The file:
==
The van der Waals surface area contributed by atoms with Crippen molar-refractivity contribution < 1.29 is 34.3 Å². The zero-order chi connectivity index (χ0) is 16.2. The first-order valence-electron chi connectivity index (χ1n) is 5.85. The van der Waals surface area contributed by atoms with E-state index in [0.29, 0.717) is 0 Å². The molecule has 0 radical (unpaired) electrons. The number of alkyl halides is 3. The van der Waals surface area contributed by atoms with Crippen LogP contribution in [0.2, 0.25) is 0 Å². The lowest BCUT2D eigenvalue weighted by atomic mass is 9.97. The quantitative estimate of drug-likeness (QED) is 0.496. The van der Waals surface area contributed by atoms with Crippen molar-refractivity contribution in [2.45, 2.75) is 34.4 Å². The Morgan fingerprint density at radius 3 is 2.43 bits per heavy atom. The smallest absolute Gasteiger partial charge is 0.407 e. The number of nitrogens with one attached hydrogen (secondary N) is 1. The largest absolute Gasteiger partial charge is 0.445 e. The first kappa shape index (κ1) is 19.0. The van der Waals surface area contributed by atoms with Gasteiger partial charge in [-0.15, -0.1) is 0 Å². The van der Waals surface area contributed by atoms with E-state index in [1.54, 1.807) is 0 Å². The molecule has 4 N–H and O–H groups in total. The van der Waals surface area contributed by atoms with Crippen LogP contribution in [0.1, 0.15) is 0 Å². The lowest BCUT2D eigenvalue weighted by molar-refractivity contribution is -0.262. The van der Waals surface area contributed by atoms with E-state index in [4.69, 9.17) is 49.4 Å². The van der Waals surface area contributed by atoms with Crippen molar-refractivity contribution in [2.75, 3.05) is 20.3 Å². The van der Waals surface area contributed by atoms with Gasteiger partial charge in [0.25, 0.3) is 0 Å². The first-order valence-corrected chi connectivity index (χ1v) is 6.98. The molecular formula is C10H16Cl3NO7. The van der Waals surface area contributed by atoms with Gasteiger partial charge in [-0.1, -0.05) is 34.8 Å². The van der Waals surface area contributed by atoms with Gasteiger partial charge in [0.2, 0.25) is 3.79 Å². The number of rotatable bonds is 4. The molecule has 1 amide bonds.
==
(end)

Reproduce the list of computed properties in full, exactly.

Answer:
The van der Waals surface area contributed by atoms with Crippen molar-refractivity contribution < 1.29 is 34.3 Å². The zero-order chi connectivity index (χ0) is 16.2. The first-order valence-electron chi connectivity index (χ1n) is 5.85. The van der Waals surface area contributed by atoms with E-state index in [0.29, 0.717) is 0 Å². The molecule has 0 radical (unpaired) electrons. The number of alkyl halides is 3. The van der Waals surface area contributed by atoms with Crippen LogP contribution in [0.2, 0.25) is 0 Å². The lowest BCUT2D eigenvalue weighted by atomic mass is 9.97. The quantitative estimate of drug-likeness (QED) is 0.496. The van der Waals surface area contributed by atoms with Crippen molar-refractivity contribution in [2.45, 2.75) is 34.4 Å². The Morgan fingerprint density at radius 3 is 2.43 bits per heavy atom. The smallest absolute Gasteiger partial charge is 0.407 e. The number of nitrogens with one attached hydrogen (secondary N) is 1. The largest absolute Gasteiger partial charge is 0.445 e. The first kappa shape index (κ1) is 19.0. The van der Waals surface area contributed by atoms with Gasteiger partial charge in [-0.15, -0.1) is 0 Å². The van der Waals surface area contributed by atoms with E-state index in [1.54, 1.807) is 0 Å². The molecule has 4 N–H and O–H groups in total. The van der Waals surface area contributed by atoms with Crippen LogP contribution in [0.1, 0.15) is 0 Å². The lowest BCUT2D eigenvalue weighted by molar-refractivity contribution is -0.262. The van der Waals surface area contributed by atoms with E-state index in [4.69, 9.17) is 49.4 Å². The van der Waals surface area contributed by atoms with Crippen molar-refractivity contribution in [2.75, 3.05) is 20.3 Å². The van der Waals surface area contributed by atoms with Gasteiger partial charge in [0.25, 0.3) is 0 Å². The first-order valence-corrected chi connectivity index (χ1v) is 6.98. The molecular formula is C10H16Cl3NO7. The van der Waals surface area contributed by atoms with Gasteiger partial charge in [-0.1, -0.05) is 34.8 Å². The van der Waals surface area contributed by atoms with Gasteiger partial charge in [0.2, 0.25) is 3.79 Å². The number of rotatable bonds is 4. The molecule has 1 amide bonds.